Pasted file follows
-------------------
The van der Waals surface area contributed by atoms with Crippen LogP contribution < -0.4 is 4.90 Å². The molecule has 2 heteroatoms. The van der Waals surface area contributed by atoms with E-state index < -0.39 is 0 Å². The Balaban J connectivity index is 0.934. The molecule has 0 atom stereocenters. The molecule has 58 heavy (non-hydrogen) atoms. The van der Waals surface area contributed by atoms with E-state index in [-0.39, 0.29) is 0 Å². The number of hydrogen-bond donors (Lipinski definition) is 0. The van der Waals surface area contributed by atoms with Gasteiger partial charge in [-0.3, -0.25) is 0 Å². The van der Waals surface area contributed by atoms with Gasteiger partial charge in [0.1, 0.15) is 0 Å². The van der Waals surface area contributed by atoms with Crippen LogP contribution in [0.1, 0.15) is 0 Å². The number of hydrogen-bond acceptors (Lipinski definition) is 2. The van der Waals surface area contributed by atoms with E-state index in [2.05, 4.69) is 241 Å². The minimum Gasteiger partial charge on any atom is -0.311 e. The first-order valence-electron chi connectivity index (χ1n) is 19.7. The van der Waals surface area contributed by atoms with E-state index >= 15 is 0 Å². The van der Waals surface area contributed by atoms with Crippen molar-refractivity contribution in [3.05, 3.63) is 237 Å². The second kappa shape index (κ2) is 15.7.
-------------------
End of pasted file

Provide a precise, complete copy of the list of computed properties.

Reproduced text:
The van der Waals surface area contributed by atoms with Crippen LogP contribution < -0.4 is 4.90 Å². The molecule has 2 heteroatoms. The van der Waals surface area contributed by atoms with E-state index < -0.39 is 0 Å². The Balaban J connectivity index is 0.934. The molecule has 0 atom stereocenters. The molecule has 58 heavy (non-hydrogen) atoms. The van der Waals surface area contributed by atoms with E-state index in [-0.39, 0.29) is 0 Å². The number of hydrogen-bond donors (Lipinski definition) is 0. The van der Waals surface area contributed by atoms with Gasteiger partial charge in [-0.3, -0.25) is 0 Å². The van der Waals surface area contributed by atoms with Gasteiger partial charge in [0.1, 0.15) is 0 Å². The van der Waals surface area contributed by atoms with Crippen LogP contribution in [0.1, 0.15) is 0 Å². The number of hydrogen-bond acceptors (Lipinski definition) is 2. The van der Waals surface area contributed by atoms with E-state index in [2.05, 4.69) is 241 Å². The minimum Gasteiger partial charge on any atom is -0.311 e. The first-order valence-electron chi connectivity index (χ1n) is 19.7. The van der Waals surface area contributed by atoms with E-state index >= 15 is 0 Å². The van der Waals surface area contributed by atoms with Crippen molar-refractivity contribution in [3.05, 3.63) is 237 Å². The second kappa shape index (κ2) is 15.7.